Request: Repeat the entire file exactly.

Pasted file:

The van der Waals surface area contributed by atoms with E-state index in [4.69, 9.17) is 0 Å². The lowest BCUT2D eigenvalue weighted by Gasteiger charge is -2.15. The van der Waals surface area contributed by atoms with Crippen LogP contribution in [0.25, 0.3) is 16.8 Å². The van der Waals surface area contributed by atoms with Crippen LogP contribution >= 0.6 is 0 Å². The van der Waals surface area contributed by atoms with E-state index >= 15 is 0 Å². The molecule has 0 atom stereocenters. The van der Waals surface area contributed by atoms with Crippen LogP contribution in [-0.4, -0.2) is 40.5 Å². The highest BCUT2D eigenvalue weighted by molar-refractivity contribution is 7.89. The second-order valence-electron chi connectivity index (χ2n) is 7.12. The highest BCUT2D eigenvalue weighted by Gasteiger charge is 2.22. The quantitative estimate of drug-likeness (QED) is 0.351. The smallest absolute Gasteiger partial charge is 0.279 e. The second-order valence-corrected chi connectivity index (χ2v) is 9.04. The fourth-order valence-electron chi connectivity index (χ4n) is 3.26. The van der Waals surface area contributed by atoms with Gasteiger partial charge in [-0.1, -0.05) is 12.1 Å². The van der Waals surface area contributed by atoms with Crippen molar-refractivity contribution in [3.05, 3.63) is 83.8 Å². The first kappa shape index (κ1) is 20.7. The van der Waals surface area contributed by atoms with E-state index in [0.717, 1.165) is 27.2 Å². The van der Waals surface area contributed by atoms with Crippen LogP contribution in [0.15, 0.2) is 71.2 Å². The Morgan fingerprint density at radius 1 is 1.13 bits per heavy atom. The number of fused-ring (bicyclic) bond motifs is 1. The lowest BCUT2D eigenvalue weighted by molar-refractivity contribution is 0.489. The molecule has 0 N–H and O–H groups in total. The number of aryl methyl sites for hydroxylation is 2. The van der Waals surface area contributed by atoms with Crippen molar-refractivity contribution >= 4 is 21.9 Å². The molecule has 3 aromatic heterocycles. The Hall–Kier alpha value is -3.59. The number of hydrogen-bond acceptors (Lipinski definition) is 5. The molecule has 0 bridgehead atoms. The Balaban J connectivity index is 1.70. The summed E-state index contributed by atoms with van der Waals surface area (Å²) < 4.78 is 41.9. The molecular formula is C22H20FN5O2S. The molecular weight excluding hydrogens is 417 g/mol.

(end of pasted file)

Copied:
The van der Waals surface area contributed by atoms with E-state index in [4.69, 9.17) is 0 Å². The lowest BCUT2D eigenvalue weighted by Gasteiger charge is -2.15. The van der Waals surface area contributed by atoms with Crippen LogP contribution in [0.25, 0.3) is 16.8 Å². The van der Waals surface area contributed by atoms with Crippen LogP contribution >= 0.6 is 0 Å². The van der Waals surface area contributed by atoms with E-state index >= 15 is 0 Å². The molecule has 0 atom stereocenters. The van der Waals surface area contributed by atoms with Crippen LogP contribution in [-0.4, -0.2) is 40.5 Å². The highest BCUT2D eigenvalue weighted by molar-refractivity contribution is 7.89. The second-order valence-electron chi connectivity index (χ2n) is 7.12. The highest BCUT2D eigenvalue weighted by Gasteiger charge is 2.22. The quantitative estimate of drug-likeness (QED) is 0.351. The smallest absolute Gasteiger partial charge is 0.279 e. The second-order valence-corrected chi connectivity index (χ2v) is 9.04. The fourth-order valence-electron chi connectivity index (χ4n) is 3.26. The van der Waals surface area contributed by atoms with Gasteiger partial charge in [-0.1, -0.05) is 12.1 Å². The van der Waals surface area contributed by atoms with Crippen molar-refractivity contribution in [3.05, 3.63) is 83.8 Å². The first kappa shape index (κ1) is 20.7. The van der Waals surface area contributed by atoms with E-state index in [0.717, 1.165) is 27.2 Å². The van der Waals surface area contributed by atoms with Crippen LogP contribution in [0.15, 0.2) is 71.2 Å². The Morgan fingerprint density at radius 1 is 1.13 bits per heavy atom. The number of fused-ring (bicyclic) bond motifs is 1. The lowest BCUT2D eigenvalue weighted by molar-refractivity contribution is 0.489. The molecule has 0 N–H and O–H groups in total. The number of aryl methyl sites for hydroxylation is 2. The van der Waals surface area contributed by atoms with Crippen molar-refractivity contribution >= 4 is 21.9 Å². The molecule has 3 aromatic heterocycles. The Hall–Kier alpha value is -3.59. The number of hydrogen-bond acceptors (Lipinski definition) is 5. The molecule has 0 bridgehead atoms. The Balaban J connectivity index is 1.70. The summed E-state index contributed by atoms with van der Waals surface area (Å²) < 4.78 is 41.9. The molecular formula is C22H20FN5O2S. The molecular weight excluding hydrogens is 417 g/mol.